aerial closeup


I note we have not named this IKEA Station. Although in Europe, I noticed transit stations gave prominent directions to IKEA — obviously catering to user reality — or simply named the station IKEA. Who wants to bet people will refer to Queensview-you-know-the-station-for-IKEA?

The next west station is at Pinecrest.  The current transitway station / bus shelters,  is on the north edge of the interchange; the LRT Station will be much closer to the Queensway alignment. Again, the station is a simple centre platform, open air, in a cut, with stair and elevator access up to Pinecrest just before it becomes a bridge over the freeway:

city aerial view pinecrest

The base picture used for the city sketch above is unfortunately taken while the current transitway station was under construction so it does not reflect what is there today:

pinecrest google

Nor does the sketch show that there will be stairs and elevators up to Pinecrest on both sides of that road. The MTO is considering rebuilding the overpass at the same time, so there is opportunity (which could yet be missed !) to improve the horrid overpass for people who walk and cycle as well as people who drive. There is also a pathway to the Foster Farm neighbourhood to the west.

The south on Pinecrest to westbound on ramp has been moved to just south of the new LRT Station, which frees up a  chunk of land where the ramps used to be on the north side of the LRT Station.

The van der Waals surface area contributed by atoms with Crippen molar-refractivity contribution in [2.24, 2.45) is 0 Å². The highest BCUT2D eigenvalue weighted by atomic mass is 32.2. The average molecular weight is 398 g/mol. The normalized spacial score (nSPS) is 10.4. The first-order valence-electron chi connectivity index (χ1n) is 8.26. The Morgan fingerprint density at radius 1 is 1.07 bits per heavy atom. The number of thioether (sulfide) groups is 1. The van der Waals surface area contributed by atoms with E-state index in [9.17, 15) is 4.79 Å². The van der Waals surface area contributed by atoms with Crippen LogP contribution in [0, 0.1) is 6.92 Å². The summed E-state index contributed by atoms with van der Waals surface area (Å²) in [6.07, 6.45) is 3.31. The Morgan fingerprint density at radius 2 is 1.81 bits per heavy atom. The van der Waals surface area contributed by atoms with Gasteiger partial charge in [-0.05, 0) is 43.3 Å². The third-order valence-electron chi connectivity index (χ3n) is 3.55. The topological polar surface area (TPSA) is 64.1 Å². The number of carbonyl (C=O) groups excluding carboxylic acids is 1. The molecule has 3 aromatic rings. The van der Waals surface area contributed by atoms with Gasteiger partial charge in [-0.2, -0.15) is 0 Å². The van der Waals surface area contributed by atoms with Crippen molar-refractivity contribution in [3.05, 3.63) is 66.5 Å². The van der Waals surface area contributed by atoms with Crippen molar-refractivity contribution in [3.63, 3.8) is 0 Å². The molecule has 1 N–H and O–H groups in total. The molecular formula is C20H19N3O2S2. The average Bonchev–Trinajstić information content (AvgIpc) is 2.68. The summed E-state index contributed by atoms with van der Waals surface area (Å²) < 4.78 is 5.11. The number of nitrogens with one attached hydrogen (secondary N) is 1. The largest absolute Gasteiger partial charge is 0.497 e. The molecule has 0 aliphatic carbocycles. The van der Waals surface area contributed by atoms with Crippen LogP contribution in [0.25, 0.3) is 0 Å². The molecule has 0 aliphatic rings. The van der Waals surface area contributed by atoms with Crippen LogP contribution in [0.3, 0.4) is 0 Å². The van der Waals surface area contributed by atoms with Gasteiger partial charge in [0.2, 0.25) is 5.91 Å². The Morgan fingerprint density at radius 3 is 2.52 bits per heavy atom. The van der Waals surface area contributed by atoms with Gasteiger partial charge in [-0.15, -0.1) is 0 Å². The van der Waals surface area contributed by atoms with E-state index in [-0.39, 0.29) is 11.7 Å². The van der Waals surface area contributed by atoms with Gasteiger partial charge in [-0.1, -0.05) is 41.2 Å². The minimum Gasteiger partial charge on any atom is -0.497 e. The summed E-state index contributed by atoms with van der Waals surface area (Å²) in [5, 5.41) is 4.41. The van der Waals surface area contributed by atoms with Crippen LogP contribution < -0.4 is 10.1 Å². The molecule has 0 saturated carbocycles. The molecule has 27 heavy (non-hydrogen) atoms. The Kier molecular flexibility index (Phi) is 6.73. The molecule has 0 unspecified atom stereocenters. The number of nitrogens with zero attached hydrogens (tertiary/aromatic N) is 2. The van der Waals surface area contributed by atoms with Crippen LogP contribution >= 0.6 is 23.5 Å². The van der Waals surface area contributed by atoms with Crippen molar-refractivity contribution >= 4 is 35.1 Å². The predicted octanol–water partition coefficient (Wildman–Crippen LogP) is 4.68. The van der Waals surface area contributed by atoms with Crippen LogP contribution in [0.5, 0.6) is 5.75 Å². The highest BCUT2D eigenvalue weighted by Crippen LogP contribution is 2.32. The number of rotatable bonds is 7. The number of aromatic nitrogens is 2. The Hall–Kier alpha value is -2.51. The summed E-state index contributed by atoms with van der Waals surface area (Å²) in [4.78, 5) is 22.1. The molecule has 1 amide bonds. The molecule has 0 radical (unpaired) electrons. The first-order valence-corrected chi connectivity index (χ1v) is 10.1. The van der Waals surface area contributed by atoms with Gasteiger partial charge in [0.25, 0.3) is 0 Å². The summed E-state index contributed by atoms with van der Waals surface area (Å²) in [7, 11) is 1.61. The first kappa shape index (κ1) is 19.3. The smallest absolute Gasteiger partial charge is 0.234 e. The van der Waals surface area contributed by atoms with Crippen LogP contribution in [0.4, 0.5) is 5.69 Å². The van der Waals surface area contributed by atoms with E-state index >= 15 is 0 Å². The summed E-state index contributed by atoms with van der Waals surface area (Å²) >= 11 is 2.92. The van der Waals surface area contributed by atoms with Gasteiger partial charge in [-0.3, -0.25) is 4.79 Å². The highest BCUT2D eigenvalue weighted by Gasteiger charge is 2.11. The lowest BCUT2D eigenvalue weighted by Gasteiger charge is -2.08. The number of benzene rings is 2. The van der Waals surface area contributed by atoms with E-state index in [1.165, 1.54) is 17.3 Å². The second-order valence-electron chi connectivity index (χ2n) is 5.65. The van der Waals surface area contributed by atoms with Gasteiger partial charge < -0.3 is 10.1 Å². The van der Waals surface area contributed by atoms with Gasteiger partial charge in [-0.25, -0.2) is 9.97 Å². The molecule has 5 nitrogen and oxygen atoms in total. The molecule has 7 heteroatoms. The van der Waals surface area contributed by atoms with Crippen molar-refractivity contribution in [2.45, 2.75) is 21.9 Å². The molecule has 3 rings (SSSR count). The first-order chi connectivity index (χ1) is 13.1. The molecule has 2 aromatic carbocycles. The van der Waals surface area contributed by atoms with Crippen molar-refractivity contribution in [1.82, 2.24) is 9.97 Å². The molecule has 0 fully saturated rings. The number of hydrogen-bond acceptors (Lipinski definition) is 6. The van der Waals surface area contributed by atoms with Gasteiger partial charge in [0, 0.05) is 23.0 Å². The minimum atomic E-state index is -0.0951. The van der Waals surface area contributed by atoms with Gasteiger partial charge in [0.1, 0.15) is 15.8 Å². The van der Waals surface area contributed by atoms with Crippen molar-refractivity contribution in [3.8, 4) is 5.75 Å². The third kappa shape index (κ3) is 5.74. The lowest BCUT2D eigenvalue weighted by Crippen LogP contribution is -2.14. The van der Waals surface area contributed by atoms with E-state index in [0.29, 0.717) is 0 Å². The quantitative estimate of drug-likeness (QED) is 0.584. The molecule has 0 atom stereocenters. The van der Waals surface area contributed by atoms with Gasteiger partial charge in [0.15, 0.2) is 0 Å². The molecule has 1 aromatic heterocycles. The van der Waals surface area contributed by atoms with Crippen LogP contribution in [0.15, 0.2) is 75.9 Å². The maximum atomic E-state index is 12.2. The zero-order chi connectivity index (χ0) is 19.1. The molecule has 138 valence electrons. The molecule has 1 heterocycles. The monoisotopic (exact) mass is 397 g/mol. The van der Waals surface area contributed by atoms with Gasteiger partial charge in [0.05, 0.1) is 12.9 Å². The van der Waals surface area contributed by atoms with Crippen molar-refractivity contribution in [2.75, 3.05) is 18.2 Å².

Traffic going north on Pinecrest will access the Queensway westbound from a squared-off signalized intersection replacing the current remnant of the original cloverleaf design. This will be much safer for people who walk and people who bike to use Pinecrest without high speed vehicles making high speed exits and merges. Hopefully, the remaining ramp-type exits on the south side could also be squared off so that pedestrians might make it safely to IKEA.

The terminus station for the Western LRT is at Bayshore. 

The existing transitway platforms will be reused by the trains, and additional bus platforms will be built. The station will offer walkin ability to Holly Acres road. The bus parking zone will be moved west of the new Station.

It looks as if the LRT Station reuses the not-terribly direct existing walkways to the Bayshore Mall.  With all the millions the Mall is spending on parking garages, it would have been nice to have spent even a dime on making better, more welcoming transit connections. 

aerial sketch, bayshore

West of Bayshore will be the extended transitway. It will cross Holly Acres road at an intersection. The design of the Bayshore Station and the design of the transitway westwards will be fully accommodate later conversion to LRT, although it is obvious a grade separation will be required at Holly Acres Road. Express and local buses from Kanata will terminate at Bayshore or Baseline Stations.

Note that the existing transitway station at Queensway will be closing soon, to make way for widening the freeway. Oddly enough, we are expanding the roads at the same time as we built transit along the same route. Hmm.